Fall 2018 Course Electives in Film, TV Writing and Creative Writing
Our fall schedule reflects the kind of electives we regularly offer. Program director and faculty are happy to speak to potential students about how to shape a degree from the electives we offer in Writing, TV Writing, Directing and Producing.
IN INDEPENDENT FILM PRODUCTION (4cr)
Mondays, 5:20-8:10 pm - Christine Vachon, Pamela Koffler, and Simone Pero
Master Classes focus on the filmmaking as an art form and an industry. Creative and business sectors are at an intersection of unlimited potential, and students will learn how to tap into and exploit the shifting paradigms of filmmaking – or content-making -- as practiced today. Students study script development, screenwriting, directing, and producing, and learn the realities of the independent film business from top industry professionals, including producers, casting agents, designers, actors, and lawyers, as well as distinguished filmmakers. This class is a core requirement for the MFA in Film.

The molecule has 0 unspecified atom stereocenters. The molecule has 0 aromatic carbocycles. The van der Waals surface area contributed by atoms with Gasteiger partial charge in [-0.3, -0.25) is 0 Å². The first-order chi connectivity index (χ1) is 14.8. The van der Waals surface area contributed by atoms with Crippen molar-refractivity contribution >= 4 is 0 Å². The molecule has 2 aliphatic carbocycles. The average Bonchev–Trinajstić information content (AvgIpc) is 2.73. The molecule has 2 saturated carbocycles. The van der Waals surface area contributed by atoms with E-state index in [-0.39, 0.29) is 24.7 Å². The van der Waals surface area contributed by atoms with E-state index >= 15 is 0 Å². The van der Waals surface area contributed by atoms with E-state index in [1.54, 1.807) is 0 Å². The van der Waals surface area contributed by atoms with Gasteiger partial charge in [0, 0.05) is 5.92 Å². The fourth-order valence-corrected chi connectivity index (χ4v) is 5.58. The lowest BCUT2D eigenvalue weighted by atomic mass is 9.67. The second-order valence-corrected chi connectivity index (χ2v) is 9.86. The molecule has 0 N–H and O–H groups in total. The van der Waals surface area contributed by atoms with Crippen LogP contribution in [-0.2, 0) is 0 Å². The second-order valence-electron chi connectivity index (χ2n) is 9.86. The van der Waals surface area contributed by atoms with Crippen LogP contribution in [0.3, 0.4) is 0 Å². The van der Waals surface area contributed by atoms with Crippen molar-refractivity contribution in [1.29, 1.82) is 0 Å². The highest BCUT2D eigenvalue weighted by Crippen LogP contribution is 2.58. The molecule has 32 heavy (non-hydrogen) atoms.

TOPICS IN FLM: SCREENWRITING: The Short (3cr)
Wednesdays, 5:20-8:10 pm - Jennie Allen
The aim of this workshop is to approach short form screenwriting through exercises, experimentation, providing and receiving feedback, and reflection. Students will study different short forms and dramatic theory but the focus of the class is on practice; students will learn through writing, critique, discussion, and reflection. The main fuel for each class will be student work. Students will leave with at least two polished short film scripts, including the short film they will pitch in the Master Class and shoot in Spring.
FORMS OF SCRIPTWRITING – Writing for TV (3cr)
Mondays, 5:20-8:10 pm - Scott Burkhardt